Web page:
Article Date: 12/1/2007

Offer Part-Time Contact-Lens Wear

Offer Part-Time Contact-Lens Wear

Modern disposable soft lenses make wearing contact lenses for specific situations easy.

MELISSA VIKER, O.D., Eden Prairie, Minn.

Although many contact-lens wearers have a pair of backup spectacles, we often don't think that spectacle-wearers should have a backup stock of contact lenses. Perhaps this attitude remains from the days when contact lenses were more expensive and harder to adapt to than spectacles and, therefore, not something one would do "on the side." But, modern disposable soft lenses make it much easier for patients to wear contact lenses for specific situations, even if these patients can't or don't want to wear them full-time.

Here, we look at four patient populations that can benefit from disposable contact lenses.

Children or adolescent patients

If the child or his parent(s) are hesitant about contact lenses, part-time contact-lens wear via a disposable modality is an excellent option. This is because it's a great way to ease into contact-lens wear without the pressure of a major commitment.

For instance, I recently saw an 11-year-old astigmatic boy who played multiple sports, such as baseball. Although, he said he could see fine with his spectacles, his active lifestyle caused him to constantly lose or damage his glasses. As a result, his parents expressed an interest in contact-lens wear for their son, though also confessed a concern about whether he was mature enough to comply with the required lens wear and care.

I often recommend single-use lenses for these cases, but since this patient had astigmatism, I fit him with a one to two-week disposable, that he could wear solely for sports. (See "Disposable Lenses," right.) The end result: The patient was able to prove to his parents that he could care for these lenses, so they allowed full-time wear.

I find this is often the case with pre-teen patients. My theory: I think this set of patients is compliant because they've not yet hit those rebellious years of questioning authority. Therefore, they're still attentive to the specific directions of authority figures.

Further, I've found that most of these patients learn insertion and removal very quickly. In fact, the Contact Lens in Pediatrics (CLIP) study, showed that both children and teens can adapt to contact-lens wear and derive similar benefits to that of the afore-mentioned 11-year-old. The study, published in the September issue of Optometry and Vision Science, compared contact-lens fitting and follow-up between eight- to 12-year-olds and 13- to 17-year-olds.

Stay-at-home moms

Another group of patients who can be very successful with part-time wear are stay-at-home moms whose children have grown up enough to give them the freedom to re-enter the workforce either full- or part time, be social again (dine with friends, etc.) and exercise.

As a result of expense, dryness and/or the inconvenience of caring for contacts, many moms have sacrificed contact-lens wear.

I offer these patients the option of daily-disposable lenses, as they allow this busy patient population to wear lenses in situations they'd rather not be wearing spectacles, such as at work.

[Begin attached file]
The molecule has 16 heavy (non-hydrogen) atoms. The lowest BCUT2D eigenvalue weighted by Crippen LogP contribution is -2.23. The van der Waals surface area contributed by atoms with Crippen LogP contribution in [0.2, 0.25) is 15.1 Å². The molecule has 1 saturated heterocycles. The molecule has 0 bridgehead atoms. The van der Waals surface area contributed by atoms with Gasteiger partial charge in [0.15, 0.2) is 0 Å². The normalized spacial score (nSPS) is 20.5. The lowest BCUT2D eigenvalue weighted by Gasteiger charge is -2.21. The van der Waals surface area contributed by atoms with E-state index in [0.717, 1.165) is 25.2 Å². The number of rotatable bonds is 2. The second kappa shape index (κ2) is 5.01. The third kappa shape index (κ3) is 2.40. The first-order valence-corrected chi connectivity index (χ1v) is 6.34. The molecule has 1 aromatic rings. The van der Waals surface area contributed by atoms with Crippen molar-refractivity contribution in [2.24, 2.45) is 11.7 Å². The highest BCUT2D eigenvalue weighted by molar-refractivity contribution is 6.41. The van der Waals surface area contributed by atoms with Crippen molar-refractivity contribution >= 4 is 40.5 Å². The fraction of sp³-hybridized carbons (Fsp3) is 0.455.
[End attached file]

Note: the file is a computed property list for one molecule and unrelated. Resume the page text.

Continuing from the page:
When wearing daily disposable lenses, no additional time is added for the care regimen. Caring for children and balancing outside interests is tricky, so these patients really appreciate the availability of daily-disposable lenses.

Disposable Lenses

♦ 1-Day Acuvue (Vistakon)
♦ 1-Day Acuvue Moist (Vistakon)
♦ BioCurve 1-Day (American Contact Lens/Biocurve)
♦ Focus Dailies (CIBA Vision)
♦ Focus Dailies Progressives (CIBA Vision)
♦ Focus Dailies Toric (CIBA Vision)
♦ FreshLook One-Day color contact lenses (CIBA Vision)
♦ ClearSight 1 Day (CooperVision)
♦ Proclear 1-Day (CooperVision)
♦ SofLens One Day (Bausch & Lomb)

♦ Acuvue (Vistakon)
♦ Acuvue 2 (Vistakon)
♦ Acuvue 2 Colours (Vistakon)
♦ Acuvue Advance (Vistakon)
♦ Acuvue Advance for Astigmatism (Vistakon)
♦ Acuvue Bifocal (Vistakon)
♦ Acuvue Oasys (Vistakon)
♦ BioCurve Advanced Aspheric Design
♦ Biomedics 55 Premier (CooperVision)
♦ Biomedics EP (CooperVision)
♦ Biomedics Toric (CooperVision)
♦ Biomedics XC (CooperVision)
♦ Extreme H2O (Hydrogel Vision Corporation)
♦ Focus 1-2 Week: (CIBA Vision)
♦ FreshLook ColorBlends (also avaialbe for astigmatism) (CIBA Vision)
♦ FreshLook Radiance color lenses (CIBA Vision)
♦ FreshLook Dimensions color lenses (CIBA Vision)
♦ Hydrogenics 60. (CooperVision)
♦ O2 Optix. (CIBA Vision)
♦ Proactive 55. (Ocular Sciences)
♦ SofLens Multi-Focal (Bausch & Lomb)
♦ SofLens Toric (Bausch & Lomb)
♦ SofLens 38 (Bausch & Lomb)
♦ Vertex Sphere (CooperVision)
♦ Vertex Toric (CooperVision)

In addition, I've found that this patient population is often looking for ways to reinvent themselves. In fact, consider this: The Americans' Attitudes & Perceptions about Vision Care Survey, conducted last year by Harris Interactive on behalf of The Vision Care Institute, a Johnson & Johnson Company, found that 32% to 50% of people were dissatisfied or only moderately satisfied with the prescription eyeglasses they wore most frequently. Further, a large majority (85%) of contact-lens wearers said they felt more attractive in their contact lenses. In addition, those who didn't wear their contact lenses all the time said they were most likely to wear them on special occasions (38%), going out (38%) and for sports activity/exercise (30%). I've certainly found this to be true with my part-time wearers. (A total of 3,716 people participated in the survey, with 47% of participants male and 53% of participants female.)